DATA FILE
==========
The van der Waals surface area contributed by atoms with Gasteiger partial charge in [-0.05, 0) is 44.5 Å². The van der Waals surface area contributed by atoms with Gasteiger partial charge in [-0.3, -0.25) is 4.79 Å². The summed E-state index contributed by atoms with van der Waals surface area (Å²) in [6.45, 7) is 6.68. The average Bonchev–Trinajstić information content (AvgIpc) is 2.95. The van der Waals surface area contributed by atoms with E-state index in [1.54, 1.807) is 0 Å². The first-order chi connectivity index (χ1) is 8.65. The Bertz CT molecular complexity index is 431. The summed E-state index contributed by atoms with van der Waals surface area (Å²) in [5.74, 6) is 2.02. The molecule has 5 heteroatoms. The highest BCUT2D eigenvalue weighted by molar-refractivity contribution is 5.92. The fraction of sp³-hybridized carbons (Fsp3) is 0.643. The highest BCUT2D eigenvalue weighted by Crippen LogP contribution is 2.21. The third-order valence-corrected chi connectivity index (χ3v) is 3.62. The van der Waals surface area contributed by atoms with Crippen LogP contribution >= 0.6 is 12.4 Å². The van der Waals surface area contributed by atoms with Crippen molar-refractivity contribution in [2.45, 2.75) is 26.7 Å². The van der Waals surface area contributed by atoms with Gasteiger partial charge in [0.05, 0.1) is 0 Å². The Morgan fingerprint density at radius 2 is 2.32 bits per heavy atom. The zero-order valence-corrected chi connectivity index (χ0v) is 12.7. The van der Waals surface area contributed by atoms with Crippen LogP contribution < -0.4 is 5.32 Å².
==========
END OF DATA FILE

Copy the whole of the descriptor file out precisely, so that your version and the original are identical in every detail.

The van der Waals surface area contributed by atoms with Gasteiger partial charge in [-0.05, 0) is 44.5 Å². The van der Waals surface area contributed by atoms with Gasteiger partial charge in [-0.3, -0.25) is 4.79 Å². The summed E-state index contributed by atoms with van der Waals surface area (Å²) in [6.45, 7) is 6.68. The average Bonchev–Trinajstić information content (AvgIpc) is 2.95. The van der Waals surface area contributed by atoms with E-state index in [1.54, 1.807) is 0 Å². The first-order chi connectivity index (χ1) is 8.65. The Bertz CT molecular complexity index is 431. The summed E-state index contributed by atoms with van der Waals surface area (Å²) in [5.74, 6) is 2.02. The molecule has 5 heteroatoms. The highest BCUT2D eigenvalue weighted by molar-refractivity contribution is 5.92. The fraction of sp³-hybridized carbons (Fsp3) is 0.643. The highest BCUT2D eigenvalue weighted by Crippen LogP contribution is 2.21. The third-order valence-corrected chi connectivity index (χ3v) is 3.62. The van der Waals surface area contributed by atoms with Crippen LogP contribution >= 0.6 is 12.4 Å². The van der Waals surface area contributed by atoms with Crippen molar-refractivity contribution in [2.45, 2.75) is 26.7 Å². The van der Waals surface area contributed by atoms with Gasteiger partial charge in [0.05, 0.1) is 0 Å². The Morgan fingerprint density at radius 2 is 2.32 bits per heavy atom. The zero-order valence-corrected chi connectivity index (χ0v) is 12.7. The van der Waals surface area contributed by atoms with Crippen LogP contribution < -0.4 is 5.32 Å².